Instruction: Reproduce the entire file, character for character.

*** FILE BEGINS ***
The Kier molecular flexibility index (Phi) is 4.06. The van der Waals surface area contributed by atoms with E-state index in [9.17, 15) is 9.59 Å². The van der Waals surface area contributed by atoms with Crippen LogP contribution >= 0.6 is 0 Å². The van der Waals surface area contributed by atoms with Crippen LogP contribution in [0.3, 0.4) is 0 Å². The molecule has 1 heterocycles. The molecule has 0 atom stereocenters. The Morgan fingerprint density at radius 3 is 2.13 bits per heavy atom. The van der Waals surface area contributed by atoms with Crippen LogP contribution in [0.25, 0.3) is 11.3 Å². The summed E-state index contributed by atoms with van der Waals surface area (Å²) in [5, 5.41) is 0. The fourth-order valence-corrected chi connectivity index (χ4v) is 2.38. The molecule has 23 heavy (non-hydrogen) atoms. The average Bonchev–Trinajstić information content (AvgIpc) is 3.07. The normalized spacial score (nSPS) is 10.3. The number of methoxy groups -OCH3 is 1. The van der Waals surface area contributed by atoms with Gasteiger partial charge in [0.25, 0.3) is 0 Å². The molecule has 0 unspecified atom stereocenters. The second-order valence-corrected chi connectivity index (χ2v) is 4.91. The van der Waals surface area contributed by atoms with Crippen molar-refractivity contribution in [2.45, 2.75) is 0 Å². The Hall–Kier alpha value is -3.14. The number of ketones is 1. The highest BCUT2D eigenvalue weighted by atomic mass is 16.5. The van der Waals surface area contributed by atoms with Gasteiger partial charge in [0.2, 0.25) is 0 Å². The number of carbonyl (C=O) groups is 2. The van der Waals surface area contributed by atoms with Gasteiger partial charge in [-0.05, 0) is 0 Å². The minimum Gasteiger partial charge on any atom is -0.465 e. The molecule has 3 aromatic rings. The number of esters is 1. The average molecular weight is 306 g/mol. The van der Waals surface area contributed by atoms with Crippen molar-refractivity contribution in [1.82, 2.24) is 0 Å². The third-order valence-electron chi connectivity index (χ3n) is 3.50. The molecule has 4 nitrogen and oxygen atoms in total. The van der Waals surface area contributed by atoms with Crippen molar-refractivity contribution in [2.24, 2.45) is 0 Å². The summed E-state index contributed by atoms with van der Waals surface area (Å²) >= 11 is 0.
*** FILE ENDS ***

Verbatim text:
The Kier molecular flexibility index (Phi) is 4.06. The van der Waals surface area contributed by atoms with E-state index in [9.17, 15) is 9.59 Å². The van der Waals surface area contributed by atoms with Crippen LogP contribution >= 0.6 is 0 Å². The van der Waals surface area contributed by atoms with Crippen LogP contribution in [0.3, 0.4) is 0 Å². The molecule has 1 heterocycles. The molecule has 0 atom stereocenters. The Morgan fingerprint density at radius 3 is 2.13 bits per heavy atom. The van der Waals surface area contributed by atoms with Crippen LogP contribution in [0.25, 0.3) is 11.3 Å². The summed E-state index contributed by atoms with van der Waals surface area (Å²) in [5, 5.41) is 0. The fourth-order valence-corrected chi connectivity index (χ4v) is 2.38. The molecule has 23 heavy (non-hydrogen) atoms. The average Bonchev–Trinajstić information content (AvgIpc) is 3.07. The normalized spacial score (nSPS) is 10.3. The number of methoxy groups -OCH3 is 1. The van der Waals surface area contributed by atoms with Gasteiger partial charge in [0.25, 0.3) is 0 Å². The molecule has 0 unspecified atom stereocenters. The second-order valence-corrected chi connectivity index (χ2v) is 4.91. The van der Waals surface area contributed by atoms with Crippen molar-refractivity contribution in [2.45, 2.75) is 0 Å². The Hall–Kier alpha value is -3.14. The number of ketones is 1. The highest BCUT2D eigenvalue weighted by atomic mass is 16.5. The van der Waals surface area contributed by atoms with Gasteiger partial charge in [0.2, 0.25) is 0 Å². The number of carbonyl (C=O) groups is 2. The van der Waals surface area contributed by atoms with Gasteiger partial charge in [-0.05, 0) is 0 Å². The minimum Gasteiger partial charge on any atom is -0.465 e. The molecule has 3 aromatic rings. The number of esters is 1. The average molecular weight is 306 g/mol. The van der Waals surface area contributed by atoms with Crippen molar-refractivity contribution in [1.82, 2.24) is 0 Å². The third-order valence-electron chi connectivity index (χ3n) is 3.50. The molecule has 4 nitrogen and oxygen atoms in total. The van der Waals surface area contributed by atoms with Crippen molar-refractivity contribution in [2.24, 2.45) is 0 Å². The summed E-state index contributed by atoms with van der Waals surface area (Å²) >= 11 is 0.